At SC Johnson’s Waxdale manufacturing plant, a machine is constantly whirling, screwing spray triggers onto the top of bottles. That in itself isn’t unusual at the sprawling Mount Pleasant, WI campus that is home to 16 manufacturing lines that produce more than 60 million units of products.
This particular hydraulic sound, however, is coming from a new 17th line – a small, adapted pilot line normally used for new product development and filling test samples. SC Johnson has converted it so that it can manufacture up to 75,000 bottles of hand sanitizer a month for donation to health workers, first responders and SC Johnson’s production employees. And to make it happen, SC Johnson teams who were working from home – and typically don’t staff production lines – are volunteering to run the line.
“I feel a little bit like Rosie the Riveter,” laughs Megan Haechrel as she spins spray caps onto 8-ounce bottles of hand sanitizer with a hand-held mechanical driver. “Not just because of the noise it makes, but because we’ve all jumped into something that we don’t normally do.”
A staple in the fight to help prevent the spread of the coronavirus, hand sanitizer is what the Centers for Disease Control and Prevention (CDC) recommends using if soap and water aren’t available. A ready supply of it is needed to protect first responders and medical personnel, who are high among workers facing the greatest risk of COVID-19 infection. These front-line providers are working extra-long hours to care for the community, as are the SC Johnson employees keeping disinfectant and cleaning products on the shelves for customers.
Amid the COVID-19 pandemic, hand sanitizer has become an incredibly scarce resource. SC Johnson, through its SC Johnson Professional and Deb brands, is one of the largest hand sanitizer makers in the world. Given the essential need for cleaning and disinfecting products, and the fact that most production lines are already running 24 hours, six to seven days a week, shifting manufacturing lines isn’t an option for the company to increase the production of hand sanitizer. Building any new capacity would take an out-of-the-box approach. And instead of the high-tech, automated processes normally used at a world-class facility like Waxdale, it would need to have more of an entrepreneurial, garage startup vibe.
For Patrick Harris, a Senior Director of R&D, the start of the project was a straightforward request during a Friday meeting. “My boss came to me and said, ‘We need to start making hand sanitizer – how can we make that happen?’” By Monday, the first set up of the line was being completed and another challenge was being worked – how to source the suddenly scarce materials needed to make bulk sanitizer, or as they referred to it, “the juice.”
Since the coronavirus outbreak, demand for the chemical components needed to make sanitizer, such as denatured alcohol, has spiked. To get the new line running quickly, SC Johnson struck up a partnership with Dow Chemical to supply enough bulk sanitizer for an initial run of 25,000 bottles. SC Johnson's Supply Chain team then began securing local raw materials sources so that the Waxdale plant would be able to make the additional juice required for a monthly 75,000 unit run.
To find the additional people needed to run the new line, the team sent out a note asking for volunteers. With so much unknown surrounding the COVID-19 pandemic, they weren’t quite sure what kind of response they would get. Those concerns, however, were quickly put to rest.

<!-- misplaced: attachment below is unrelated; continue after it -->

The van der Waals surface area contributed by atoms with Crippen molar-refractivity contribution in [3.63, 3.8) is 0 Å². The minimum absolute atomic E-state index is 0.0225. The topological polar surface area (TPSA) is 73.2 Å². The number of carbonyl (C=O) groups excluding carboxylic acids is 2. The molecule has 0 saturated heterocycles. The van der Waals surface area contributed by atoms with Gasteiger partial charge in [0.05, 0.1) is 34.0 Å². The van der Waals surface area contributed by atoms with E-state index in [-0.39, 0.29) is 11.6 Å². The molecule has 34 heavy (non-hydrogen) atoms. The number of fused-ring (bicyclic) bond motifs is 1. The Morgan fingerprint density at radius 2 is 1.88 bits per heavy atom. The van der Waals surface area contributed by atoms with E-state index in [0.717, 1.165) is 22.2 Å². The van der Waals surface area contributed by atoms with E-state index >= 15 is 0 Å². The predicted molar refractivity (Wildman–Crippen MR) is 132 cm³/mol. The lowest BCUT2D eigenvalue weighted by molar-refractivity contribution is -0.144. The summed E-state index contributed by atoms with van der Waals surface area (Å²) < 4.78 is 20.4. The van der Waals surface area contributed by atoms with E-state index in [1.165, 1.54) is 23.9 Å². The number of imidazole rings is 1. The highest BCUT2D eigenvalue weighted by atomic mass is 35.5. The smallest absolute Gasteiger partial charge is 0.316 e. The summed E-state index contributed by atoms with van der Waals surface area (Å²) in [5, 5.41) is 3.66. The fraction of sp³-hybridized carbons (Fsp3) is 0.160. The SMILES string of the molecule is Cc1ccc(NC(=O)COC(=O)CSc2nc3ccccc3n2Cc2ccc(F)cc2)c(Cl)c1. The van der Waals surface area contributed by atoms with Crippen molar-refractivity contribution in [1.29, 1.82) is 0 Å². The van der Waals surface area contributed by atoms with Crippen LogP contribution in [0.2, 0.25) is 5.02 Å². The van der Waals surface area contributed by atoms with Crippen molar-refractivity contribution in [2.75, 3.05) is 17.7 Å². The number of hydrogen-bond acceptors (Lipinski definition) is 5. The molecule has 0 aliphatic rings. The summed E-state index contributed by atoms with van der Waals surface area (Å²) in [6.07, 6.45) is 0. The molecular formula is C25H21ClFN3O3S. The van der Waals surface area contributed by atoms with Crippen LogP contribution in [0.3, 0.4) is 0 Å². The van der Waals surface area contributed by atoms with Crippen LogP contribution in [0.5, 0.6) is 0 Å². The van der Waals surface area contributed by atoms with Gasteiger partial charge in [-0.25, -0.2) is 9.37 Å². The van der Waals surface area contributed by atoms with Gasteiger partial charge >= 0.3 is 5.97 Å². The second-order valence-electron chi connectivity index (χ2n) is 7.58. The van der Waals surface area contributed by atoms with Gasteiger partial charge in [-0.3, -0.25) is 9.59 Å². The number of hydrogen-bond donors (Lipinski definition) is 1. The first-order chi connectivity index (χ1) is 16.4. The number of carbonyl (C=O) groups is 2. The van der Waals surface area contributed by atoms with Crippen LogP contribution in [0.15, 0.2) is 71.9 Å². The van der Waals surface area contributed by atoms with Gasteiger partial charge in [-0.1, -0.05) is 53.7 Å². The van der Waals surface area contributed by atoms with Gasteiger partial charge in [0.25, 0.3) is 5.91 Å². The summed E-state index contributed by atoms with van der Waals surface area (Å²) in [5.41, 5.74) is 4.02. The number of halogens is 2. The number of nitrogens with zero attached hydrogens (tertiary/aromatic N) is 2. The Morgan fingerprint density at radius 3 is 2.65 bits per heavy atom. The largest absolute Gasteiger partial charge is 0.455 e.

“Every single person we asked was willing to help,” said Harris. “I’ve had managers from across the company tell me that they have other employees that want to help out. The response was tremendous.”
From there, the project came together quickly, said Haechrel. “I think it was about a week between the first meeting to when we started making our first bottles.”
There is a quiet seriousness in how everyone goes about their tasks. There aren’t any handshakes or pats on the back for a job well done because of social distancing, but there’s a palpable sense of pride and purpose that fills the room.
“I jumped at the opportunity to get on, help set this line up and run it,” said Quinn Rashke, whose normal job is as a process development engineer. “I’m just really excited to be able to provide my support and my hands to get this product out the door.”
In the short time since manufacturing began, the new line has produced 30,000 bottles. Each one is filled by hand from a machine that looks akin to something that you would get soft-serve ice cream from. Another team member threads sprayers into a waiting tray of filled bottles before they meet the aforementioned Rosie the Riveter, who twists them on like a pit crew member at a Grand Prix race. At another station, the date is hand stamped on a label, which is then manually wrapped on. A dozen bottles are then scooped up, sealed in shipping boxes and stacked onto an awaiting pallet.
It’s a process that repeats itself over and over across an 8 to 9-hour shift, where lunch breaks are staggered so that production never completely halts during the day. Volunteers have to occasionally step out to attend critical Skype meetings in support of their regular company roles, but they are all invested in the production line as if they were at the helm of a fast-growing startup.
As any founder can attest to, that sense of purpose makes you feel like nothing can slow you down.
“We’ve been improving every single day, said Haechrel. “The layout of our processing area has changed daily as we keep getting more equipment to run faster and produce more bottles. We’re going to be running like twice the speed we started really soon.”
And like clockwork, the team set a new high at the end of the third week for bottles made in a day – 3,907 – shattering the prior record of 2,200 set the week before.